The world is celebrating International Moon Day today. It was on this day in 1969 that Nasa’s Apollo 11 mission landed on the moon carrying astronauts Neil Armstrong and Buzz Aldrin. Buzz Aldrin was the second person to walk on Earth’s only natural satellite. The Apollo 11 mission was the most anticipated space mission of the 20th century that took eight days to complete.

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Buzz Aldrin was born in a small town called Glen Ridge in New Jersey’s Essex County. His fascination with fighter planes made him follow a journey toward his dream to become a US Air Force jet fighter pilot. After flying 66 combat missions Aldrin went to the Massachusetts Institute of Technology to earn his Doctor of Science degree in astronautics. Nasa selected him as a member of its Astronaut Group 3. Aldrin was the first Nasa astronaut with a doctoral degree.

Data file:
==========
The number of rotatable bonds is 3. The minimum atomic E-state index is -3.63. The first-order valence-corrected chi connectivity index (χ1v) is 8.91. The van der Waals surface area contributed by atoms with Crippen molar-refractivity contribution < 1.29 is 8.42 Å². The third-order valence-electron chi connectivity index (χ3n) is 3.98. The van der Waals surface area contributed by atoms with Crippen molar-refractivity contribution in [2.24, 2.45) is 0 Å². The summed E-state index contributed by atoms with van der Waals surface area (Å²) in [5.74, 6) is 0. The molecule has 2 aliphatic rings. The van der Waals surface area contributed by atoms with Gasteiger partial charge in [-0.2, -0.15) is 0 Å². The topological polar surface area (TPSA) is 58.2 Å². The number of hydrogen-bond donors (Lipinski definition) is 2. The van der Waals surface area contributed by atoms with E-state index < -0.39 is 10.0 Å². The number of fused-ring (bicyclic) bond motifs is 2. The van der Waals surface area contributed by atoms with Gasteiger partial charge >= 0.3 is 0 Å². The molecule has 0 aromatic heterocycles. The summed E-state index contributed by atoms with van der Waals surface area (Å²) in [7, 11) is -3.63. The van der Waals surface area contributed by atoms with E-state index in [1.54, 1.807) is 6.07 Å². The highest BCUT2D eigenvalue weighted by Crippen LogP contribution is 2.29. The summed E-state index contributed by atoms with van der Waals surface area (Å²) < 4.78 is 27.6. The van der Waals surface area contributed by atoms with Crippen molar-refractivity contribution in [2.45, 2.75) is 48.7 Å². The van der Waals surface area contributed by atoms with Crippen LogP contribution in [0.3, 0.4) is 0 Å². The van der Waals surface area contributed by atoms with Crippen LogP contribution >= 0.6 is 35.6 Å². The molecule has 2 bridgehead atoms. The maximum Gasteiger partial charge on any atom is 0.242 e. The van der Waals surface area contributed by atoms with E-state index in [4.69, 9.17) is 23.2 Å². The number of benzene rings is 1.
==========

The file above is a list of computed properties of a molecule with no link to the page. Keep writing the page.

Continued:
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Aldrin was part of Nasa’s Gemini 12 mission in 1966 which was also his first ever space mission. Three years later he set foot on the moon at 03:15:16 on July 21, 1969 (UTC). He left Nasa in 1971 and became the commandant of the US Air Force Test Pilot School. He retired from the Air Force in 1972 at the age of 42.

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Aldrin was given the nickname “Dr. Rendezvous’’ for his doctoral thesis on Line-of-Sight Guidance Techniques for Manned Orbital Rendezvous.

As a member of the Mars Society’s steering committee Aldrin has been one of the key advocates of Mars exploration. He developed the Aldrin Cycler, a special spacecraft trajectory that makes travel to Mars more efficient with regards to time and propellant.

The 92-year-old former Nasa astronaut is the oldest living member of the Apollo 11 mission.